The lesson we should have learned already is that government doesn’t do much so well as the private sector, but it does medical care far, far worse and we need to just stop, repeal all the laws and regulations and allow the system to reset organically to see if there are actually any problems that need to be addressed rather than creating more problems. But we aren’t going to do that and, in the end, we will destroy the most dynamic medical care system in the world and our kids will never know what it felt like to be able to actually get medical care that doesn’t resembled like the lousy service the Department of Motor Vehicles is known for. We’ll have to travel to Lebanon or Thailand for halfway decent medical care.

Thus, the ONE law I would pass if I had the power is – a Constitutional amendment that would rescind EVERY law and regulation on the books that cannot be directly and clearly linked to the original Constitution or the Bill of Rights. Would that cause chaos? I think a lot of control freaks would panic and demand something “be done” immediately, but the basic laws that we all rely on for the world to function would continue forward. It would still be illegal to murder, rape, steal, kidnap, defraud, break contracts, beat your spouse, riot, arson, etc., because everyone would retain the right to their own life, liberty and pursuit of happiness and be constrained from violating the rights of their neighbors in their pursuit of life, liberty and pursuit of happiness. Even some pollution and environmental laws would still exist because they can be discovered through natural rights theory and a thoughtful reading of the original Constitution. No, there is no appetite to reinstitute slavery in the United States, so you wouldn’t need the “Civil War” amendments – and getting rid of the 13th Amendment would stop the practice of creating a permanent underclass of felons. Law enforcement would have less to do because a lot of things wouldn’t be artificially illegal anymore. A lot of people who are currently incarcerated would have to be released because their “crimes” would no longer be illegal. A lot of lawyers would no longer have work because companies would not need to consider how what they want to do must be walked through the regulatory process. A lot of economic activity would be freed up for the benefit of ordinary people. In Alaska, according to a University of Alaska economic study, such a repeal would save $2 billion a year in lost economic activity and we’ve got a tiny economy compared to the US economy, where we’re probably talking about annual savings in the trillions of dollars. What it would do is simplify our laws so that Americans would actually be back in control of our own system rather than this Irish “democracy” we are currently forced to live under where if we even know that what we’re doing is illegal, we no longer care and break the law in order to survive..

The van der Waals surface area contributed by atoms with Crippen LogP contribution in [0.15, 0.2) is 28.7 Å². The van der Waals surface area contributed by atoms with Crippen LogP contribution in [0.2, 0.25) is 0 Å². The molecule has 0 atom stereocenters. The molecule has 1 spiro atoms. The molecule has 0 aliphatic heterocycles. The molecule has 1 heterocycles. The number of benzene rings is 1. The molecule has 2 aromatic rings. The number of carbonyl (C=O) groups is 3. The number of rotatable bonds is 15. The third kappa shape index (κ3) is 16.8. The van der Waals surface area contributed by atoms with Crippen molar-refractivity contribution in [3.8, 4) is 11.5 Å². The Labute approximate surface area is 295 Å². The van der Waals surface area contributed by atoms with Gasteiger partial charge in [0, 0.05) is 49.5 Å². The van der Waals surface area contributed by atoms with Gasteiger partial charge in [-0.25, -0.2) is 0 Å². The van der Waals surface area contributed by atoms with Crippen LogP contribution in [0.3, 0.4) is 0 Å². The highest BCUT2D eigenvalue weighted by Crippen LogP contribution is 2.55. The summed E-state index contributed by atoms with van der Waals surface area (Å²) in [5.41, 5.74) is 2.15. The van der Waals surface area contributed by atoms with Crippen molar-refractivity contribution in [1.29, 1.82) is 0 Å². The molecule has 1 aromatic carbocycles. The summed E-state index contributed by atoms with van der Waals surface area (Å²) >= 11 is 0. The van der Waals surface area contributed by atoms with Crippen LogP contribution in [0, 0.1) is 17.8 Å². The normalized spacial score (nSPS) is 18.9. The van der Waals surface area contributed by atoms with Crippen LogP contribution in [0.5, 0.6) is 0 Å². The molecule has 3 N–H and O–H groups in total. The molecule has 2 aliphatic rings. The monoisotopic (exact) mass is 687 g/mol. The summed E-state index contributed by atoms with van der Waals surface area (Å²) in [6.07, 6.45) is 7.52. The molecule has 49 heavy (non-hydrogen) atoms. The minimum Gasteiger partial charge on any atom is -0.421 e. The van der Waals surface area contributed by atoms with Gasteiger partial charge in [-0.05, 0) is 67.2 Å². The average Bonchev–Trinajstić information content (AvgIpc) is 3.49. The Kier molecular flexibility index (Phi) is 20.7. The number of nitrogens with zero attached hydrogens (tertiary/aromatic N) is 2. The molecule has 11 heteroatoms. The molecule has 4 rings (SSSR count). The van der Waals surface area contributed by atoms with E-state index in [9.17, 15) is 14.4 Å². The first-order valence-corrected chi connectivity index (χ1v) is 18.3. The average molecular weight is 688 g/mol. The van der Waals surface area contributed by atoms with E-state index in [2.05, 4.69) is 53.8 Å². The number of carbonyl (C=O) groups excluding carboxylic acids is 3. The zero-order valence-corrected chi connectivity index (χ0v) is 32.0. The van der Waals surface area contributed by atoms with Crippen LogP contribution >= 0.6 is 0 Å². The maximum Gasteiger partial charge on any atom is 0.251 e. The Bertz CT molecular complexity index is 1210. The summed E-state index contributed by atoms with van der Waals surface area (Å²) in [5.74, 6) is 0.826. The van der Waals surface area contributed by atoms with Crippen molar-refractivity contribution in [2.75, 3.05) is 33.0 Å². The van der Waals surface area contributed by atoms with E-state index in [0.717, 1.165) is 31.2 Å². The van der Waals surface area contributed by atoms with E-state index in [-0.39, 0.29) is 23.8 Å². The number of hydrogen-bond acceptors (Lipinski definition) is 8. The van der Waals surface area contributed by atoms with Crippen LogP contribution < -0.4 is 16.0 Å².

By the way, this is not a new idea. Alaska Representative Don Young and Kentucky Senator Rand Paul have been working on the REINS Act aimed at regulations. It seems to pass the House every year, but stalls in the Senate. What I am proposing is more far-reaching and eliminates further complicating a system that is fraught with complications already. In reality, I would be passing a law to repeal about 90% of the laws currently on the books. I personally believe this would lead to a much more peaceful, law-abiding and productive society than currently exists.

And appropriately for today, one of the laws that would be repealed would be the 16th Amendment that has us all enthralled on this lovely Monday. I wouldn’t worry to much about that because 90% of what the federal government does is designed to justify its own existence enforcing regulations nobody authorized them to make that require them to spend our tax dollars justifying their agency’s existence. See how that works? If we could just go back to what the Constitution says, we’d all be a whole lot better off – unless you’re a control freak that just has to have power over your neighbor’s activities.

See, libertarians can pass laws — but only if they repeal laws that cannot be justified under natural law or the Constitution.